oil 6" x 6"
Richeson 75 International
Small Works finalist
I was looking forward to working on this painting for several reasons. First, I loved the picture and I was excited to create the painting for his parents. Second, I wanted to play with the process and try out some variations on a technique that is fairly new to me. I thought I might try be able to use this technique on an upcoming painting on a much larger scale. It was time to play!
My intention was for these mid-values to show between the lights and darks in the finished painting. With this in mind, I used warm colors behind the face and hand and cooler colors in the shadows and blankets.
I began painting using the same process I mentioned in my previous post: Monochromatic Portrait Painting. I used titanium white and allowed the colors underneath to show through by scumbling.
At this stage, in my previous post, I would have begun adding the dark values. Instead, I opted to let it dry and glaze a layer of translucent colors.
I used minuscule amounts of alizarin crimson and cobalt blue mixed with Gamblin Gamsol (OMS) and Galkyd (oil glazing medium).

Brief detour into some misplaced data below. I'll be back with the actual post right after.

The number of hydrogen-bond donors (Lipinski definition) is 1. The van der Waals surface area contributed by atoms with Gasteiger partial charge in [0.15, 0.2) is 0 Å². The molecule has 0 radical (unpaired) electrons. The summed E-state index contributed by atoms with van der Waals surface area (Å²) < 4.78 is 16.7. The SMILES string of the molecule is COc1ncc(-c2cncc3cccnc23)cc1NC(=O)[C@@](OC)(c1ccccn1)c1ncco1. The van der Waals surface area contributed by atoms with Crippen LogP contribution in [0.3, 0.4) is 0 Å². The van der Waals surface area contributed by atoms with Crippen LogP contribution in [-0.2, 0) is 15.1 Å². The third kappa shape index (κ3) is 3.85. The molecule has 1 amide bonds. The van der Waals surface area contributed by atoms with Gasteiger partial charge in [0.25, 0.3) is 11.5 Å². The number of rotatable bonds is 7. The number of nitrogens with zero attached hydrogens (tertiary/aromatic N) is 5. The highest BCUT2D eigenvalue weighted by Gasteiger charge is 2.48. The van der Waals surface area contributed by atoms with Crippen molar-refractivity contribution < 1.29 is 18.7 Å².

With the colors adjusted (and dry), I went back to titanium white to brighten the lost highlights.
At this stage, I added dark values. I didn't push the darks to their extremes because I didn't want to loose the soft pastel effect. I was very tempted to end the painting here, but I was caught on the idea of adding a very soft golden glaze to some of the highlights. Also, I wanted to push the lights and darks just a touch.
I went with my instincts and tried it. Let me warn you: a little goes a long way! (and I mean very little). I moved the tiniest bit around over key highlights. It was so subtle, at one point I wasn't sure if I was seeing the yellow or if it was an optical after-image. I made a few more adjustments and I am really happy with the result. You can bet that I will be playing around with this technique some more!